The Incendiary Hatchway
Almost every important fire that occurs nowadays affords another illustration of the Incendiary character of the ordinary hatch way and elevator. The disastrous conflagration that occurred last Sunday night, in West Twenty-third street, whereby $600,000 worth of property was destroyed, received its impetus from the elevator shaft, open on every floor. The tire originated in the base nw~t, and, reaching the hase oh this shaft, was sucked up as by a chimney, to the top of’ the building, bursting forth trom each floor muItaneously in masses of’ tlanw that were wholly uncontrollable. This shaft, acting as a chimney, not only afforded a means by which the thunt’s were distributed al most inst .i n taneously throughout the build ing, hut supplied a draft which fanned them to such dimensions that the building was at once doomed to dest~uction. At the Bat’clay Street tire the flames were distributed throughout the building in asiinilar manner, and hundreds of other instances might be cited to show the dangerous character of open ha~chwavs and elevator sh~fts. At the fire first mentioned, had th~~ elevator shaft been closed on the rround floor, the fire would have been conrined to the base ment without a doubt. But this being open, the iIn~; naturally ascended, and, feeding upon the light material of which the shaft was constructed, speeddy passed beyond the control of the Firemen. Indeed, when the fire was first discovered by the janitor, it had obtained such headway that there was no hope of saving the building.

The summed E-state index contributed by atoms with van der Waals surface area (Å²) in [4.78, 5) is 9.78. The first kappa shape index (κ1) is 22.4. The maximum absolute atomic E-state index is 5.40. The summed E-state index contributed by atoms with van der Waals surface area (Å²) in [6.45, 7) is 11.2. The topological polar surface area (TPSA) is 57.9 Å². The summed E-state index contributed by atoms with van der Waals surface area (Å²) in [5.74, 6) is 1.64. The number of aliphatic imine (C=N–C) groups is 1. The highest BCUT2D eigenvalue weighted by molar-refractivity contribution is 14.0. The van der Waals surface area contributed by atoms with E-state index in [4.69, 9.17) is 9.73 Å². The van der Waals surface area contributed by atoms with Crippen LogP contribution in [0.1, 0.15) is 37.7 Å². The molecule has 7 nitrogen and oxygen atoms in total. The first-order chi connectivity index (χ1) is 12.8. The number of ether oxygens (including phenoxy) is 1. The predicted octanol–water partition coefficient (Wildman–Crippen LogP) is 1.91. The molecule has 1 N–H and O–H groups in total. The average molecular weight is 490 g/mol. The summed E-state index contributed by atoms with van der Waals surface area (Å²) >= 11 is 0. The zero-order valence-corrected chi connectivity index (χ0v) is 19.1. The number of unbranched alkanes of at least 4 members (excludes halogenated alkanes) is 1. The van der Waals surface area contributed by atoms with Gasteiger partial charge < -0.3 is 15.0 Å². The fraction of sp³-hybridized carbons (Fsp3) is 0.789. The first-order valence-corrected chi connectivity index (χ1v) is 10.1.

It seems singular that, in spite of the many warnings they have had, propertyowners will still expose their buildings to the extraordinary risks imposed by uncov ere(1 hatchways between the several floors I of their buildings. As they will not adopt the ordinary precaution of keeping them closed, the law should step in and compel them to at least have some regard for the safety of their neighbors’ property, if they have none for their own. In the great cities no man can imperil his own property without jeopardizing that adjacent to it. This he has no right to do, and the interests of the community demand that he shall be prohibited from incurring such risks. Our building laws should require that all elevators l)ujlt hereafter should be enclosed in brick shafts extending from the basement above the roof, and that these should be supplied with automatic hatchways for every floor, which shall close tightly each time the elevator passes them. lloistways should be similarly closed, au tomatically. It is not to be expected that elevator shafts now in use can be encased with brickwork, but t}it~y can he supplied with hatchways which will close of their! own accord, thus confining a fire as closely to the place where it originates as a tight ceiling or floor would do. This should be made compulsory upon the owners of all places where elevators or hoistways exist. If the insurance companies were not so bus ily engaged in cutting each other’s throats, in order to get business, they would recog nize the peril to which they are exposed from this cause. and impose additional rates upon all property this imperilled. Open hatch~vays and unprotected elevator shafts have already cost them millions of dollars, and milli ns more are exposed constantly to this same! peril. As to preventing such exposure by legal enactments, it seems absurd to expect that it can be done when we have a Build ing Department so notoriously inefficient as the one New York suffers un&Ivr at present. Such restrictions as are now imposed by law upon l~roperty owners are studiously ignored by the Building Department, and no amount1 of complai~~ng on the part of the suffering public can arouse the derelict officials to even a spasmodic attention to their duty. if the present building laws were properly en forced the numoer of fires would be materi ally reduced. But the inefficiency of their administration should not prevent the enact ment of necessary laws, and one to regulate elevators and hatchways is a crying neces ..;,.. eL..